A recent article about trends in the stock market for technology stocks had some very interesting insights (see: Four Trends In The Public Technology Market). I am not reproducing the charts from the article so you may want to link to it a more in-depth perspective. Below are some of the key highlights:
- Boom, bust, boom: Over the past 30 years, technology companies have boomed, busted and boomed again. In 1980, the global market cap of technology companies totaled $50B, 1.7% of all global equities. Ten years later, tech market caps tripled to $176B. Then, technology companies entered hyper-growth, registering 140% annual growth rates for ten years surpassing $8T in global market cap in 2000. At its zenith, IT companies represented one-fourth of all equity value in the world – pure euphoria. At its post-2000 nadir three short years later, technology market caps deflated 63% to $3T. Today, the sector has settled: technology equity is worth $7T and represents 14.7% of the total global market cap.
- Fragmentation of tech market: In 1990, technology oligarchs controlled the industry. The largest 10 IT companies represented over 80% of the value of the entire IT sector. In 2000, at the height of the boom, that figure dropped to 5% due to the overzealous IPO glut. In 2012 the top 10 companies’ shares rebounded to 30% of total IT market cap, marking a healthy and competitive industry.
- The P/E ratios of most of todays titans: At its peak Microsoft’s market cap eclipsed $640B in 2000, 14% larger than Apple’s current value $565B. Simultaneously, Docomo and Cisco each amassed market capitalizations of $360B, which equalled Apple’s market cap in January 2012 and bested the second largest tech company, Microsoft, by 65%. Today’s tech industry has its share of titans, but at an average 17 price-to-earnings (P/E) ratio, these giant’s valuations fall within the current market norms and are a distant cry from the 70 P/E characterizing the bubble.
- Software dethrones hardware: In 2000, software dethroned hardware as market leader. Growth in IT spending fueled this boom as enterprises clamored to install new technology stacks. Microsoft surpassed IBM, who fell off the top 10 list. Oracle trailed closely, growing with the demand for enterprise databases. Networking and telecom remained at the table as PC sales boomed as telcos deployed the networking infrastructure to interconnect millions of terminals.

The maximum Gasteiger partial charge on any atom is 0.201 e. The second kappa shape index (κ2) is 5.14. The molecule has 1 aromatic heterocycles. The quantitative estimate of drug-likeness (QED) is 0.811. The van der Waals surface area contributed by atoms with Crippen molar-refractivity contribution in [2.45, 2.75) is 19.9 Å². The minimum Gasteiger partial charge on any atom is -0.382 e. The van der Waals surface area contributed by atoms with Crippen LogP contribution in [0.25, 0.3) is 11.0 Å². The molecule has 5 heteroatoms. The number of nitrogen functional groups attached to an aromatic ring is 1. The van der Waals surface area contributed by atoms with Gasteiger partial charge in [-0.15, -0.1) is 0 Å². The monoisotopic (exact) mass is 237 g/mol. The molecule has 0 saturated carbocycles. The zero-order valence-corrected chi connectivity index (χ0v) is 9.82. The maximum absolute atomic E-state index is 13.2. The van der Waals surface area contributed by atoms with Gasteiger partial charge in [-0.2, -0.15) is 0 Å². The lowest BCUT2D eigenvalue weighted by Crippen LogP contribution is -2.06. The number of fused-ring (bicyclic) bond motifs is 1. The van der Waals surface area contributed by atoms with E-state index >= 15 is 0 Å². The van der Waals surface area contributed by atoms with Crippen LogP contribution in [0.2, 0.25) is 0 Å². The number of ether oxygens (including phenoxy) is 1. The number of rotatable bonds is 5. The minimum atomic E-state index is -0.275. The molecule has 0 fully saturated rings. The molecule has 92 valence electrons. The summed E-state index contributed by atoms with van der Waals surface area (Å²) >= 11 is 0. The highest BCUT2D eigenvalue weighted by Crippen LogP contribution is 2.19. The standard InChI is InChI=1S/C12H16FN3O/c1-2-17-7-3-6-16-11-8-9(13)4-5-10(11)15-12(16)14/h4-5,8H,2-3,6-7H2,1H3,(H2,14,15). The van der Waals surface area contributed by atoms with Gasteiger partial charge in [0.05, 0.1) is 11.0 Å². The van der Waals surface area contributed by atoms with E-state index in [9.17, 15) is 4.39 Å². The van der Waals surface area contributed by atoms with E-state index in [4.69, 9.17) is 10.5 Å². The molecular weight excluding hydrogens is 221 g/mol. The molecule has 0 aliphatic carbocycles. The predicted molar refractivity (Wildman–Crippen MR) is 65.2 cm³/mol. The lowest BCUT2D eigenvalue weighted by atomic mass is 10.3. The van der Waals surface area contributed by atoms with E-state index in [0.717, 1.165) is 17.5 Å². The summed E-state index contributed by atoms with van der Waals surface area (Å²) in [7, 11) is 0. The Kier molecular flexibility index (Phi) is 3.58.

- Mobile becomes dominant; In 2012, mobile became the zeitgeist. Samsung and Apple rocketed to the fore. Mobile carriers form the largest bloc comprising ATT, Verizon, China Mobile and Vodafone. A reinvigorated, software-services-focused IBM joined Microsoft and Oracle representing enterprise software. Google cracked into the rankings as the sole entrant embodying pure Internet.
- Persistence of Microsoft and Intel: Through it all, Microsoft and Intel are the only companies present the top 10 market caps each decade, a testament to technology’s relentless pursuit of invention and innovation.
A few of the key points captured from the article my attention. First the idea of the 1990 "technology oligarchs" being dethroned. Secondly that the the P/E ratios of most of the tech giants fall within today's market norms. Third that many of today's market IT leaders produce software rather than hardware. Finally that mobile computing is now so important.
I have posted previous notes about Microsoft in the past (see: The Decline of Microsoft: The Clues Seem to Be Obvious; Why Steve Ballmer, CEO of Microsoft, May Be in Trouble). Despite the fact that the financial markets still hold Microsoft in relatively high esteem, the company is viewed as an also-ran by many consumers and IT enthusiasts. Here's a quote from a longish but on-point article about how Microscoft might be able to turn-around its sketchy reputation (see: How can Microsoft clean up its bad reputation?):
I think now Microsoft needs to put the same amount of effort that they put into improving the reliability of Windows 7 into convincing the public that when they introduce a new product or service, they’re “all in” for the long haul. They need to make us believe that the cool new technology they show us today won’t disappear in six months....Companies are too quick to abandon anything that doesn’t catch on immediately. And it extends far beyond the tech industry....It’s a societal problem, but Microsoft could go against the grain by being more selective about the products and services they introduce and making a real, long-term commitment to those they do choose to release. A key element in getting past a bad reputation is to replace it with a reputation for treating others well. In the case of a company like Microsoft, that means your customers, your partners, your employees, even your competitors....They might not have a choice if they want to survive and thrive.